The Effects on the Volume of Urination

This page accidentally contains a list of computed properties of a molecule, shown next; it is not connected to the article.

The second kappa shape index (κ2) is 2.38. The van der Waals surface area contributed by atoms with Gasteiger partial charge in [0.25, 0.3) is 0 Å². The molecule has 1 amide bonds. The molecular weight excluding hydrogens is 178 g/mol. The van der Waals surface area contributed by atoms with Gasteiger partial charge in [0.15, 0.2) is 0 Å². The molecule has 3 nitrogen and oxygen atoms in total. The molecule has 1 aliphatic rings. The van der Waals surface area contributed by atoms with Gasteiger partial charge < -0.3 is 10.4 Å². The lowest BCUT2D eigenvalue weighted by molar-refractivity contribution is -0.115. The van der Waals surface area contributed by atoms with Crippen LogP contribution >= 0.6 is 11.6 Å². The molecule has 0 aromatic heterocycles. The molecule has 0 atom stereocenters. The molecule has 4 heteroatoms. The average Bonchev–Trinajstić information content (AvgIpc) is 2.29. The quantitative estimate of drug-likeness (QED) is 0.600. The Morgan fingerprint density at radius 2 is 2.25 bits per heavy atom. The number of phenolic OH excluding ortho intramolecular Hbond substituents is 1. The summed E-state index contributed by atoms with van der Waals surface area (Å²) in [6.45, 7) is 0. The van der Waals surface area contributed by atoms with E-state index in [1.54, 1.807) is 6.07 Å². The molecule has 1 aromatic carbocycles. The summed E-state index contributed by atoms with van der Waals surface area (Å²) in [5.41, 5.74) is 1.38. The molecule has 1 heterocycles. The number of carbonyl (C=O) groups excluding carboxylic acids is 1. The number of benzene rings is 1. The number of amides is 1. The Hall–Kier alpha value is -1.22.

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A diuretic provides the means of forced diuresis, which increases the rate of urination. There are many categories of diuretics, but all of them increase the excretion of water from bodies. One of the most important functions of diuretics is that they remove all of the excess water from the body. Caffeine contains Xanthines, which is a diuretic through inhibiting the reabsorption sodium ions, and increasing the glomerulus filtration rate. Water filters from the blood through the kidneys. Urine is also formed through the kidneys (helps remove wastes). When blood enters the kidney from the renal artery, it moves into the glomerulus, where filtration occurs. This is where water and dissolved particles are pulled out of the blood, resulting in a filtrate, which is then collected by the Bowman’s capsule. The nephron itself will then restore the vital nutrients and water back into the blood, while retaining the waste products the needs to eliminate, through the proximal and distal tubules. When there are no diuretics in the blood, when tubular reabsorption occurs through the proximal tubule, selective reabsorption of nutrients, such a sodium ions, from the filtrate go back into the blood. So, when sodium ions are reabsorbed by the blood, negative ions such as chloride ions follow due to the charge attraction. The highly concentrated solutes create an osmotic force, so water is also reabsorbed and is also reabsorbed. Then the filtrate goes through the descending loop of Henle, which is permeable to water (water retained back), and then through the ascending loop of Henle, which is permeable to salt (salt is retained back). Then the filtrate goes to the distal tubule, which removes the wastes that were not initially filtered out of the Bowman’s capsule (hydrogen ions). From the distal tubule, it travels to the collecting duct (now called urine), which prepares the urine

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